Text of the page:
We also work with all national Red Cross societies in the region assisting people displaced by conflicts to restore and maintain contact with their families.

Those receiving assistance come from a variety of countries such as the Democratic Republic of the Congo or Somalia. This is done through Red Cross messages but increasingly through modern technology such as e-mail whenever possible.

What challenges does the future hold for the ICRC?
The people and communities whom were serve remain the centre of the ICRC’s focus today and as we look into the future. To be able to fully understand their humanitarian needs our personnel need to be able to be secure in the environments in which they are working. In a number of contexts over the past few years, it has become increasingly difficult to provide such security, limiting our ability to reach the most vulnerable.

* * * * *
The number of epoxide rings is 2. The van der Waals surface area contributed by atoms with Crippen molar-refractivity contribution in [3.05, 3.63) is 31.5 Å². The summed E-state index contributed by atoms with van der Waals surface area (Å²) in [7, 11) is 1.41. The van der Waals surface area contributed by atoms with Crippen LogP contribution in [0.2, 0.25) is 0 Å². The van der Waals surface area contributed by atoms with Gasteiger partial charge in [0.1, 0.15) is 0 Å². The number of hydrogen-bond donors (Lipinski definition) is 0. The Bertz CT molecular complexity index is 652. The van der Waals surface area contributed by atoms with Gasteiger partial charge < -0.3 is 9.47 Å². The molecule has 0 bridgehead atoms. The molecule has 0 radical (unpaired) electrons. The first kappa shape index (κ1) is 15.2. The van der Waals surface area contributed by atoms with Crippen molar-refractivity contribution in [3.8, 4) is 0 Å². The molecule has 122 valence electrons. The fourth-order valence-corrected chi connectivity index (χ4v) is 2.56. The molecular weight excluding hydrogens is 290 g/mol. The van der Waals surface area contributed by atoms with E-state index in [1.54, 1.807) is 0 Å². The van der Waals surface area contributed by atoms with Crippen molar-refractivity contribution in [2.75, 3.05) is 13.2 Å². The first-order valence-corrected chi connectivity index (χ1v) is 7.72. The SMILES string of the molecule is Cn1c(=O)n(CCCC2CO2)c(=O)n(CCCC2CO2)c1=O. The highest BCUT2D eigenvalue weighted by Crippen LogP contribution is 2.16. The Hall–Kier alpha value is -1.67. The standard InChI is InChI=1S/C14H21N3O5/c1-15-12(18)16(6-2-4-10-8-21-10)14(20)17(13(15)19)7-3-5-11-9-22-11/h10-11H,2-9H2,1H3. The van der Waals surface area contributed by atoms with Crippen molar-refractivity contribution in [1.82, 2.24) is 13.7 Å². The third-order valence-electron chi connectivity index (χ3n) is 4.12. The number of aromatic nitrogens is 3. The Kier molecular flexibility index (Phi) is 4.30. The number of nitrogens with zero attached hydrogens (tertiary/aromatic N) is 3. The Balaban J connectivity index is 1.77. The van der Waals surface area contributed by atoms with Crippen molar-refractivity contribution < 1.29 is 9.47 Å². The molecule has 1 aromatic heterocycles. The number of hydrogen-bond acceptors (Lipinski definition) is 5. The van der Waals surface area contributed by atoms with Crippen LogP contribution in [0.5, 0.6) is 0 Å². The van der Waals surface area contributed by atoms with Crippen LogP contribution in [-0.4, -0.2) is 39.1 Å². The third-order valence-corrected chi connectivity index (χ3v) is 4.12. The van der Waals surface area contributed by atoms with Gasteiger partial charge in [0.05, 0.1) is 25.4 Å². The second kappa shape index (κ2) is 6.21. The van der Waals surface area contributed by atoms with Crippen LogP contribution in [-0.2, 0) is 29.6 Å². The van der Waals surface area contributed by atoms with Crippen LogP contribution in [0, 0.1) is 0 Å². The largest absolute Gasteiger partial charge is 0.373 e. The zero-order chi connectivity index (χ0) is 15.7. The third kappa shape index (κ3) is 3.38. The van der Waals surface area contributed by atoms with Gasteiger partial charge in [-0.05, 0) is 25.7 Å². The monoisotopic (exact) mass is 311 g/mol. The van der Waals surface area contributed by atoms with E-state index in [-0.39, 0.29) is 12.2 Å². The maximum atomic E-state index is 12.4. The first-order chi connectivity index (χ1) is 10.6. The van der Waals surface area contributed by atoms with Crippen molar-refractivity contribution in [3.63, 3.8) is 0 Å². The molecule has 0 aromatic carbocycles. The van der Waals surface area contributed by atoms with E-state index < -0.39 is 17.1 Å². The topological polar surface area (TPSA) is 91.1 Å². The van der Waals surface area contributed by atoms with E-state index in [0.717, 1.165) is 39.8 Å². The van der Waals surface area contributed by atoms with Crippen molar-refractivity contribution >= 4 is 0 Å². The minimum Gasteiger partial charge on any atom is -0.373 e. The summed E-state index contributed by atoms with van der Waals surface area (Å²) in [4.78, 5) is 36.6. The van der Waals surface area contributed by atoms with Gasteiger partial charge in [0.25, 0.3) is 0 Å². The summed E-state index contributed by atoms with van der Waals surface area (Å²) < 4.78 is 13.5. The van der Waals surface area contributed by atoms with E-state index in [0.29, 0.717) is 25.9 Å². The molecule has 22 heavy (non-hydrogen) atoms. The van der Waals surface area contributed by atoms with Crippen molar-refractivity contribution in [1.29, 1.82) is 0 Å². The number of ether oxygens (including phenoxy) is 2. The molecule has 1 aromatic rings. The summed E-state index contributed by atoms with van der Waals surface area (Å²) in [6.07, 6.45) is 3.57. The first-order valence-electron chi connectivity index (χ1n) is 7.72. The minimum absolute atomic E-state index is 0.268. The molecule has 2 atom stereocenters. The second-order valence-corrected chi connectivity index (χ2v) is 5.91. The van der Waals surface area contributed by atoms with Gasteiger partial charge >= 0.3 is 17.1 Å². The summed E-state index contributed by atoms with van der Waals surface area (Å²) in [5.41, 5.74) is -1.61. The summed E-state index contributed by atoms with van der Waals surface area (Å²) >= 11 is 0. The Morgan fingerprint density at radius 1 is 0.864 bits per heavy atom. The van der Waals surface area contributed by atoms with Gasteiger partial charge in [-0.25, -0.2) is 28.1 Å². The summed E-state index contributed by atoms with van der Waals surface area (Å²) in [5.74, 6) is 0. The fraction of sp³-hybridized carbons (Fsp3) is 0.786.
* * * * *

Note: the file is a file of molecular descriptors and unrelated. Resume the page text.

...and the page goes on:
Therefore our future is also closely linked to increased respect for international humanitarian law – the rules that protect those who are not or no longer participating in conflict and regulates the tactics and weapons that fighting parties can be used.

Since 1864, remarkable progress has been made to strengthen this system of rules. With a comprehensive set of rules in place, all actors during conflict need to work harder to enforce them. This will ensure greater protection for civilians and the humanitarian actors who selflessly serve them.